Tenth-ranked Japan and No. 6 England have both made the field for the Tokyo Olympics this summer. The top-ranked United States plays in the CONCACAF qualifying tournament starting later this month.
The U.S. defeated Spain in the round of 16 at last year’s World Cup in France before beating England in the semifinals.
Spain is making its debut in the SheBelieves Cup. Japan is making its second appearance in the tournament and England its fourth.
Tickets go on sale on Jan. 17.
LONDON — A record crowd of 77,768 for English women’s soccer saw fresh struggles for Phil Neville‘s side in a 2-1 loss to Germany at Wembley Stadium on Saturday.
England has now lost five of its last seven games, starting with the World Cup semifinal loss to the United States in July.
“I’m really sorry we couldn’t get the result,” England forward Ellen White addressed fans on the field.
White did turn things around for England just before halftime, canceling out Alexandra Popp’s ninth-minute header.
But just when the Lionesses were preparing to celebrate claiming a draw against the world’s second-ranked team, Klara Buhl struck in stoppage time.
As the rain fell in north London, there won’t have seemed much to celebrate for the hosts.
But the English attracted what appears to be the biggest-ever crowd for a women’s friendly, anywhere.
The previous best-attended women’s game was in 1999 when more than 90,000 watched the U.S. beat China in the World Cup final at the Rose Bowl in California.
The next biggest crowd came at Wembley in the 2012 London Olympics when just over 80,000 saw the U.S. beat Japan.
The increased interest in the Lionesses is highlighted by the fact Wembley has added around 30,000 fans to the attendance that saw England lose to Germany at the stadium five years ago.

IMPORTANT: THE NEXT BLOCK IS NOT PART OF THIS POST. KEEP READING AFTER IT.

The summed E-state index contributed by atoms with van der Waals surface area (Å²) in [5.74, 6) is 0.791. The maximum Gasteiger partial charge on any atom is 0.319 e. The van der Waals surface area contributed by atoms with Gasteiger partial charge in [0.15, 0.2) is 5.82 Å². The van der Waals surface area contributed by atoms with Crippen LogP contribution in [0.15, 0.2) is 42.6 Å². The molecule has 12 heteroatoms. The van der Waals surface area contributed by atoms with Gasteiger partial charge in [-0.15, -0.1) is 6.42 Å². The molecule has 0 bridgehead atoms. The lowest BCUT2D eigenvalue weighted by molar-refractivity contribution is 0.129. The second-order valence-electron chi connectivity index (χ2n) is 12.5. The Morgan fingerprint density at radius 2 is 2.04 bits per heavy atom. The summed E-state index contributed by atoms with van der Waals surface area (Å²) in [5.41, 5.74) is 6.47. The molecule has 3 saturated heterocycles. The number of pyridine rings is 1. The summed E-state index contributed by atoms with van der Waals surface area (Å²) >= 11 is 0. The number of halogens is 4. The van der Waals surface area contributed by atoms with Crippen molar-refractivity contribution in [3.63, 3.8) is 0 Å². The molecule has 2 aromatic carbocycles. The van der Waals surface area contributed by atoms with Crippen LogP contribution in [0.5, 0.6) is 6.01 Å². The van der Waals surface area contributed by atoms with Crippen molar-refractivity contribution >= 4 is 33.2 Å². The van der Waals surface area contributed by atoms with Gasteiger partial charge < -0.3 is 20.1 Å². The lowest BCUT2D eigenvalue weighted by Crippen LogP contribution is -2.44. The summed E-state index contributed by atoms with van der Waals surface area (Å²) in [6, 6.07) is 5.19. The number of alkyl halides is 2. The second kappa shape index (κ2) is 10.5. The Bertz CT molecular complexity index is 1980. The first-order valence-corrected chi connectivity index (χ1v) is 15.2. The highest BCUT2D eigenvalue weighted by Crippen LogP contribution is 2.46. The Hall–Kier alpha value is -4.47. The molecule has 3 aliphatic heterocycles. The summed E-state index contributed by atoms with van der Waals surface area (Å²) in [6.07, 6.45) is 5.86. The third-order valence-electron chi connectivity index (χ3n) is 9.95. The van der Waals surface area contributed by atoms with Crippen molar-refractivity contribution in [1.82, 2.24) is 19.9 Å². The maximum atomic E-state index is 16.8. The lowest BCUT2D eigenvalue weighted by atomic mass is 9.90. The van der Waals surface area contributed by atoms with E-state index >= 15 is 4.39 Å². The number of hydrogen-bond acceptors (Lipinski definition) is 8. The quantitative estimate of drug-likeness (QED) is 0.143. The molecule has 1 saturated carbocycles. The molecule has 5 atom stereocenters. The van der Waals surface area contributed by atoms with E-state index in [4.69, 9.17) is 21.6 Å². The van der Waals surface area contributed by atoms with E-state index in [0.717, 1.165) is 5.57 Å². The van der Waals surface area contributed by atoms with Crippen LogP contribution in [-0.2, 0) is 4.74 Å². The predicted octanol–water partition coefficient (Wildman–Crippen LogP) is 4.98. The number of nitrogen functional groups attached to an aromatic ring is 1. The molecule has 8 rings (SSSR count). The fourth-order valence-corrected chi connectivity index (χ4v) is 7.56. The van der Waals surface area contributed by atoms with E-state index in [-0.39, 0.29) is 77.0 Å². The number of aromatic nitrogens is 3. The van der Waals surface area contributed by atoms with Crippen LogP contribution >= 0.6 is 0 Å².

The Women’s World Cup concluded its best run yet with the United States women’s national team’s 2-0 defeat of the Netherlands on Sunday, the fourth title and second-successive World Cup for the ladies of the red, white, and blue.
There will be temptations from some to give the USWNT approximately 11 out of 11 spots on a Best XI, but let’s face it: The best team didn’t often have its best game during its unbeaten run through France.
[ MORE: What we learned about the USMNT this summer ]
Some are no-doubters: Having this team without Julie Ertz or Kelley O’Hara would be criminal. But there are a lot of tough decisions here.
Should a quarterfinalist get a player on the XI, given that France lost to the champions in a brutal draw? How many USWNT players should make it? Alex Morgan did all her statistical damage in one match, but did so much that doesn’t show up on the score sheet. And how do we pick three center backs when the best defenders were out wide?
Ultimately, we’re playing a right back out of position because we can, because Julie Ertz is going to clean up a lot of messes, and because this team will never take the field: It’s a post on the Information Superhighway.
Sari van Veenendaal (Netherlands)
O’Hara (USWNT) — Wendie Renard (France) — Lucy Bronze (England)
Kosovare Asllani (Sweden) — Ertz (USWNT) — Rose Lavelle (USWNT) — Sherida Spitse (Netherlands)
Megan Rapinoe (USWNT) — Alex Morgan (USWNT) — Ellen White (England)
This was tough. Who was our most egregious omission?